Though Democrats will be eager to get started, the process to reinstate net neutrality and reestablish FCC authority won’t be quick. Once Democrats gain a majority, they’ll have to issue a notice of proposed rulemaking and open the proposal for public comment. All told, new rules wouldn’t likely be in place for at least a year.
Net neutrality isn’t the only concern that some Republicans have had with Sohn. During her Senate Commerce Committee hearing in December, several Republican senators took her to task for statements she had made on Twitter, including a 2018 tweet in which she questioned whether Sinclair Broadcast Group should have a broadcast license and another tweet in 2020 in which she called Fox News “state-sponsored propaganda.”
“So I’ve got a list of comments here about Fox News,” Sen. Roy Blunt, a Republican from Missouri, said during the hearing. “Are you biased against them?”
She tried to reassure the committee she would be fair.
“I understand they’re concerning to some,” she said. “And anyone who knows me knows I’m pretty direct. But they were made in my role as a public interest advocate.”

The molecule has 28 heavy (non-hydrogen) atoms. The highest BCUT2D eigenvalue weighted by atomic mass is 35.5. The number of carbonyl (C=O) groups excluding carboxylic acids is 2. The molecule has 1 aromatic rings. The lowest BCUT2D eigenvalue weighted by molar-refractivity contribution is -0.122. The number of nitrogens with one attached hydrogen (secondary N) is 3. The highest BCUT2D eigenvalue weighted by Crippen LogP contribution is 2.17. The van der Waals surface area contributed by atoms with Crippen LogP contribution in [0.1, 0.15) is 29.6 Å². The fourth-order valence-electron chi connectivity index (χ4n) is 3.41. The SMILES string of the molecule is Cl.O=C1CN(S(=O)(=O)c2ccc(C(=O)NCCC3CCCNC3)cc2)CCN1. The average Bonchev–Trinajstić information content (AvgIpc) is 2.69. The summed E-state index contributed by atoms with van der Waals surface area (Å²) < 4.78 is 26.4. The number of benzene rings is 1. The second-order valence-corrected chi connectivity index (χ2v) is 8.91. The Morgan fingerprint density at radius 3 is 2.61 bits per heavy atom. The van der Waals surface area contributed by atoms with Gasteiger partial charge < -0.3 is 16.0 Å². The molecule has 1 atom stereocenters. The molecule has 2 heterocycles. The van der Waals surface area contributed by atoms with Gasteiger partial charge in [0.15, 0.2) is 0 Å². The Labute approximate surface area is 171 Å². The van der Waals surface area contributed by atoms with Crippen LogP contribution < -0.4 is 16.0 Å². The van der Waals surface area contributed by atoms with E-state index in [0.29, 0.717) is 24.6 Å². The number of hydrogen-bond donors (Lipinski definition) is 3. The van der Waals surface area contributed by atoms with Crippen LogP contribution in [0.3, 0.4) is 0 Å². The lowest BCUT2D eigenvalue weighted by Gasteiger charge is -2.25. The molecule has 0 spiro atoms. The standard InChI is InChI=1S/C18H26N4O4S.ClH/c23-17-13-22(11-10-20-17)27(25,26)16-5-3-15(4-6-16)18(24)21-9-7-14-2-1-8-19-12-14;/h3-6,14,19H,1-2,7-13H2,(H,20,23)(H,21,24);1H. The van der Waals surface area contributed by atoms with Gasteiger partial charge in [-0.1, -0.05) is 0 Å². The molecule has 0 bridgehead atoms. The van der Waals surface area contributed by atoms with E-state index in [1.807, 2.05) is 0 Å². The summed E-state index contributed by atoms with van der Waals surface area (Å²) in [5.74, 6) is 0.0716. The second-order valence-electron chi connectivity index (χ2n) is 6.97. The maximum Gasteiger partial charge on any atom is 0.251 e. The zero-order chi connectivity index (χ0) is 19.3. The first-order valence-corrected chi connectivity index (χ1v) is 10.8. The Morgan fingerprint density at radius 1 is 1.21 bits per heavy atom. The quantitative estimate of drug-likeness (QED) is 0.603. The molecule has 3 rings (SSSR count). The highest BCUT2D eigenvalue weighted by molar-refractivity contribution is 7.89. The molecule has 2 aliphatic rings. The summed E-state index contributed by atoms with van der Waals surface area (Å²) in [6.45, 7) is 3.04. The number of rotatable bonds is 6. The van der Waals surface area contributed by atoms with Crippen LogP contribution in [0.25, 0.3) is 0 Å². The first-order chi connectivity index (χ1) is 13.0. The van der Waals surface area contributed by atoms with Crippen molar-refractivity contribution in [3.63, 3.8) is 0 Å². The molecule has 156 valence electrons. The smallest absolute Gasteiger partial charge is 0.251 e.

Still, it’s clear that Sohn’s long history as an advocate and her position as a founder of Public Knowledge, which pushed for greater FCC authority, has caused concern among Republicans. When she was first nominated, Sen. Lindsey Graham, a Republican from South Carolina, tweeted, “I will do everything in my power to convince colleagues on both sides of the aisle to reject this extreme nominee.”
He called Sohn “a complete political ideologue who has disdain for conservatives. She would be a complete nightmare for the country when it comes to regulating the public airwaves.”
The Wall Street Journal’s editorial board last month said Sohn would use the FCC’s regulatory power “to shackle broadband providers and silence conservative voices.”
But some conservative broadcasters have defended her. Newsmax CEO Chris Ruddy put out a statement saying he supported both of Biden’s nominees for the FCC. One America News Network President Charles Herring also endorsed Sohn.
Ruddy’s endorsement seemed to have some sway with Sen. Ted Cruz, a Republican from Texas, who said at the hearing that he was concerned Sohn’s record suggests she has a “deep antipathy to those with different views.” But he said Ruddy’s endorsement was “an encouraging sign.”
Sohn said at her hearing that she believes she’s “been characterized very unfairly as being anti conservative speech. My record says otherwise.”
It’s a sentiment others who’ve worked with Sohn have also expressed.
“I think there’s this mischaracterization of Gigi,” said Greg Guice, Public Knowledge’s director of government affairs. Guice said he’s known Sohn for 18 years. “She is oriented towards advocating for good policy. She has a very good network of people on both sides of the aisle, and she really listens to both sides.”